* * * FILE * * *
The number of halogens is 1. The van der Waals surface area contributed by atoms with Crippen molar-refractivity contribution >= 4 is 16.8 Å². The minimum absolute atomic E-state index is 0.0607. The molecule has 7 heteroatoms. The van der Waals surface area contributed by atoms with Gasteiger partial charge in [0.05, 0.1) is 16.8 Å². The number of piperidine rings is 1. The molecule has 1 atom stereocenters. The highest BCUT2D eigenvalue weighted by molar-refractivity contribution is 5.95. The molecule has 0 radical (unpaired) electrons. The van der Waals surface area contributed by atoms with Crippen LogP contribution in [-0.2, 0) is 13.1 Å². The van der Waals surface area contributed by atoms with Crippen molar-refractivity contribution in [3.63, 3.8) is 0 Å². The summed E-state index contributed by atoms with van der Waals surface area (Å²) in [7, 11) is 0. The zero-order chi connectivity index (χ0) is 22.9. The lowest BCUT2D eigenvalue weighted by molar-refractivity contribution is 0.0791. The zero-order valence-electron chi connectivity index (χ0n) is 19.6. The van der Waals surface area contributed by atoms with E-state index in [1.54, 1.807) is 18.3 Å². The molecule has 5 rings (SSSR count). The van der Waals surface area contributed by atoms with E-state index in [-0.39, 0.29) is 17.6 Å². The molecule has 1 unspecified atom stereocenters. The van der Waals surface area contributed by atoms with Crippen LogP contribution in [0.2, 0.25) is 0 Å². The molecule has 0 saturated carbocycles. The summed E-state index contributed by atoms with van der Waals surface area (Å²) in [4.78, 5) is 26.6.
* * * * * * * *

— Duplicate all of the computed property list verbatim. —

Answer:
The number of halogens is 1. The van der Waals surface area contributed by atoms with Crippen molar-refractivity contribution >= 4 is 16.8 Å². The minimum absolute atomic E-state index is 0.0607. The molecule has 7 heteroatoms. The van der Waals surface area contributed by atoms with Gasteiger partial charge in [0.05, 0.1) is 16.8 Å². The number of piperidine rings is 1. The molecule has 1 atom stereocenters. The highest BCUT2D eigenvalue weighted by molar-refractivity contribution is 5.95. The molecule has 0 radical (unpaired) electrons. The van der Waals surface area contributed by atoms with Crippen LogP contribution in [-0.2, 0) is 13.1 Å². The van der Waals surface area contributed by atoms with Crippen molar-refractivity contribution in [3.63, 3.8) is 0 Å². The summed E-state index contributed by atoms with van der Waals surface area (Å²) in [7, 11) is 0. The zero-order chi connectivity index (χ0) is 22.9. The lowest BCUT2D eigenvalue weighted by molar-refractivity contribution is 0.0791. The zero-order valence-electron chi connectivity index (χ0n) is 19.6. The van der Waals surface area contributed by atoms with E-state index in [1.54, 1.807) is 18.3 Å². The molecule has 5 rings (SSSR count). The van der Waals surface area contributed by atoms with E-state index in [-0.39, 0.29) is 17.6 Å². The molecule has 1 unspecified atom stereocenters. The van der Waals surface area contributed by atoms with Crippen LogP contribution in [0.2, 0.25) is 0 Å². The molecule has 0 saturated carbocycles. The summed E-state index contributed by atoms with van der Waals surface area (Å²) in [4.78, 5) is 26.6.